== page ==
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Public pension plans

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Most Canadians look forward to retirement for many years—no more commuting to work, no more bosses and no more deadlines. But there’s a flip side to all that freedom: regular paycheques stop coming in. While many have pensions they can draw on for income, all Canadians supplement their post-retirement income by receiving payments from government-run pension plans.

Established in 1966, the Canada Pension Plan (CPP) covers Canadians in all provinces and territories except Quebec, which runs its own plan—the Quebec Pension Plan (QPP). It is mandatory for nearly all employed persons to make contributions to these plans, which are heavily invested in bonds and investment funds. In March 2006, the combined financial assets of the two plans totalled just over $100.4 billion. The CPP accounted for $77.0 billion of this, and the QPP, $23.4 billion.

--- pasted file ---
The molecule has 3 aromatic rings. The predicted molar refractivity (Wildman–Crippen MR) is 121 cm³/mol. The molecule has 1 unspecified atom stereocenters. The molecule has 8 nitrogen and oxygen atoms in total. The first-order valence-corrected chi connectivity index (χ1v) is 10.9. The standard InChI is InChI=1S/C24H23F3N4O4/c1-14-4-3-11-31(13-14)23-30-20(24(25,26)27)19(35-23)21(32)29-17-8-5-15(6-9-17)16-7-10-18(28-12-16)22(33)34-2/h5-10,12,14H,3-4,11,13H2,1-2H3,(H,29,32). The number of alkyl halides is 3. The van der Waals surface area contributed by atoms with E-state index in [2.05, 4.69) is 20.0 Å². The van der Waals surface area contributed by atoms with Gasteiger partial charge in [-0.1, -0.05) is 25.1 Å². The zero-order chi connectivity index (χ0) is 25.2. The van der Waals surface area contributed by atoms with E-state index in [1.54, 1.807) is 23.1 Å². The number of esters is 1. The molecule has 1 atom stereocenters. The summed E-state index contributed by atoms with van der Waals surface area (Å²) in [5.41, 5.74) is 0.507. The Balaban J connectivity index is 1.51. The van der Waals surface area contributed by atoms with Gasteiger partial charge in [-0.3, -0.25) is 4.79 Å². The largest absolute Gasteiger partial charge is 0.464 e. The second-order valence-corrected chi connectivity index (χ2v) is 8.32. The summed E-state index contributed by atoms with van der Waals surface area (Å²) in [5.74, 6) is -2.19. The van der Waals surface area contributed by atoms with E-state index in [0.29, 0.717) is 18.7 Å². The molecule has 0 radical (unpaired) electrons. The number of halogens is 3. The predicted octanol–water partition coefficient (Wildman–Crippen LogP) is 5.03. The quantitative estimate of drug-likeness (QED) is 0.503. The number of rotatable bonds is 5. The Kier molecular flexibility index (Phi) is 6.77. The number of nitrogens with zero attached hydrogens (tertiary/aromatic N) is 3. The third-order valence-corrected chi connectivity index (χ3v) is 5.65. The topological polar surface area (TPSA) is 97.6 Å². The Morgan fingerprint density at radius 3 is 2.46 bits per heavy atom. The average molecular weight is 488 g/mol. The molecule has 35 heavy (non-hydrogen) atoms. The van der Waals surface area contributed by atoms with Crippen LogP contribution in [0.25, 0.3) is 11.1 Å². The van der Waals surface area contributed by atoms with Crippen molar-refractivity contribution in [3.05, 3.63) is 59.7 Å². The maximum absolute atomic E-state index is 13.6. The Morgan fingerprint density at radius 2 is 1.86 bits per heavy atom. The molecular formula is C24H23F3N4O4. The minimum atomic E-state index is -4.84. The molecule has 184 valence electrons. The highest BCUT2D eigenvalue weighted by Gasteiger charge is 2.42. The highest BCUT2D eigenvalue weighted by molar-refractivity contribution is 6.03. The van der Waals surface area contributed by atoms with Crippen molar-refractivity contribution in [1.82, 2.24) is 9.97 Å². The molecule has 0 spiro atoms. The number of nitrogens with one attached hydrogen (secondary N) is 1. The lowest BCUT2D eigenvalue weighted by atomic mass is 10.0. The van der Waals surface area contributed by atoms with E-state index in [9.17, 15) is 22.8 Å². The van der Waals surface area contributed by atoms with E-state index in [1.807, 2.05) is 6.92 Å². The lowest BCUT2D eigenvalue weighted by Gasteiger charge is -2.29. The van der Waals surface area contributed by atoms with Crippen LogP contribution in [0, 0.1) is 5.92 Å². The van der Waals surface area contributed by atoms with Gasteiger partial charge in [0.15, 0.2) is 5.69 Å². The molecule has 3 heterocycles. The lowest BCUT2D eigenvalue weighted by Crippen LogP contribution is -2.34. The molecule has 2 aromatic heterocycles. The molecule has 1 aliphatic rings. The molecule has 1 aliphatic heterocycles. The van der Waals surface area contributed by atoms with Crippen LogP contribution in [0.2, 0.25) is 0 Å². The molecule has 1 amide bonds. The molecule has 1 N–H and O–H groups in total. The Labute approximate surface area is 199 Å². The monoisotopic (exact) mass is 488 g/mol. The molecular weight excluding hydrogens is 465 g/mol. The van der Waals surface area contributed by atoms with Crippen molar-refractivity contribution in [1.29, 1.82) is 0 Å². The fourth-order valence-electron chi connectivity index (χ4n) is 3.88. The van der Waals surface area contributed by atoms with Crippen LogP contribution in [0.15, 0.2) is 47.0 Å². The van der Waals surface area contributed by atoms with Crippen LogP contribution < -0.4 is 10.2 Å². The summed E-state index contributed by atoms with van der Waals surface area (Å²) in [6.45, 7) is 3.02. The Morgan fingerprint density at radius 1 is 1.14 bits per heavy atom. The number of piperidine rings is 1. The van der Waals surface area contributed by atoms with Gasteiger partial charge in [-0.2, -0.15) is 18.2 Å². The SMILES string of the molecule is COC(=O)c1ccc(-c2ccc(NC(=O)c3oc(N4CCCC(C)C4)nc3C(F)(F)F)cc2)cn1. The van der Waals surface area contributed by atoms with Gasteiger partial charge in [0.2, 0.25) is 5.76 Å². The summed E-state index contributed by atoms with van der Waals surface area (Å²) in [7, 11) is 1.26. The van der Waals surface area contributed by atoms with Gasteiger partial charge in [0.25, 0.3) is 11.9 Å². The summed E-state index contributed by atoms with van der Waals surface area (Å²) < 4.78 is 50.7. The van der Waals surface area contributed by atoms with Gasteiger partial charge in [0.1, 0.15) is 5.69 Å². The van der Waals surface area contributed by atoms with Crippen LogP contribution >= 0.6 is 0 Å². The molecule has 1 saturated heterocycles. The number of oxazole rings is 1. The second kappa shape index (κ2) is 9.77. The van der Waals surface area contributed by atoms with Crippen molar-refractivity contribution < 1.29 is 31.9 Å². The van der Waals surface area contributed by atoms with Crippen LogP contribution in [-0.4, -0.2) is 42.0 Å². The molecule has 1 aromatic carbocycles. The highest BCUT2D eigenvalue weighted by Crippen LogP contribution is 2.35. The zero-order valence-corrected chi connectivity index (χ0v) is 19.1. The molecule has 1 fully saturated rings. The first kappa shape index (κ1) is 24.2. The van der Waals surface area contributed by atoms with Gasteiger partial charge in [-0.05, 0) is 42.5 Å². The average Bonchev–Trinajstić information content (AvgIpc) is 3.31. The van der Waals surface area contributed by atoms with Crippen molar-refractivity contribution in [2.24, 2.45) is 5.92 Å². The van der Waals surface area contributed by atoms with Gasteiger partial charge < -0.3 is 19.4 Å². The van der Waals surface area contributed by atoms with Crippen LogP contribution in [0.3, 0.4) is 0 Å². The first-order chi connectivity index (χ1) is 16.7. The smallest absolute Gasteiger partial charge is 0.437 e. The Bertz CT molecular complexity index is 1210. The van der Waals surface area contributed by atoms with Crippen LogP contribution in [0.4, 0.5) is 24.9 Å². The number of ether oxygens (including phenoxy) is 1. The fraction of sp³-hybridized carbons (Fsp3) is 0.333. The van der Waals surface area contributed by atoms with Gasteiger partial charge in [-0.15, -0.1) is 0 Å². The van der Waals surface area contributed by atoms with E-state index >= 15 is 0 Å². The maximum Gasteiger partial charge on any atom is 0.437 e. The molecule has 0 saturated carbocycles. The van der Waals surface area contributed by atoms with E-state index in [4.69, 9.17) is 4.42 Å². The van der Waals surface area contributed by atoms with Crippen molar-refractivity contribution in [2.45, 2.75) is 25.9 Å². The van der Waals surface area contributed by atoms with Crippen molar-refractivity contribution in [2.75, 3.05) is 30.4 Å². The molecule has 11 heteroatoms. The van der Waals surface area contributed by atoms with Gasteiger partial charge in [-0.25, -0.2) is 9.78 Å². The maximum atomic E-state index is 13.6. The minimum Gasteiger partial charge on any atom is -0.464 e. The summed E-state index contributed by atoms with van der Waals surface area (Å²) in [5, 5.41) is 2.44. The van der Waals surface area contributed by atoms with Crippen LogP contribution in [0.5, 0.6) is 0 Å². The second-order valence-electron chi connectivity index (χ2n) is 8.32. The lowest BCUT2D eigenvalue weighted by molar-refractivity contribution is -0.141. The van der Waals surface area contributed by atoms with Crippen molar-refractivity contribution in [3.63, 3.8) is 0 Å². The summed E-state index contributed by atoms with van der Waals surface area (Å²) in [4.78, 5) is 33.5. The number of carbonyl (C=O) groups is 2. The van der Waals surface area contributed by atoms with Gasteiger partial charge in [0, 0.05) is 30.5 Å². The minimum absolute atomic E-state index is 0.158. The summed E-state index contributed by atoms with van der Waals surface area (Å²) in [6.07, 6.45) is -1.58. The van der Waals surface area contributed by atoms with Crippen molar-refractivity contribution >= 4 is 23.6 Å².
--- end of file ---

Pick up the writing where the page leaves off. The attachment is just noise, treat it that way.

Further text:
The two pension plans have grown tremendously since 2001, when their combined value was $64.1 billion. Despite shaky market conditions in the first years of the new century, concerns about declining balances in the CPP/QPP led to a change in the investment strategy for their growth. This, combined with rising contribution rates for both plans, has greatly improved their holdings.

Annual contributions to the CPP have grown by more than one-quarter from $23.5 billion in 2001/2002 to nearly $29.9 billion in 2005/2006. Coupled with pension payments growing at a slower pace (21%), and steady investment income, the CPP has generated strong surpluses over this period. The same trends are roughly mirrored in the QPP, although contributions to this plan have grown even faster, at 33%. CPP and QPP contribute almost one-fifth of total income for Canadians 65 and older.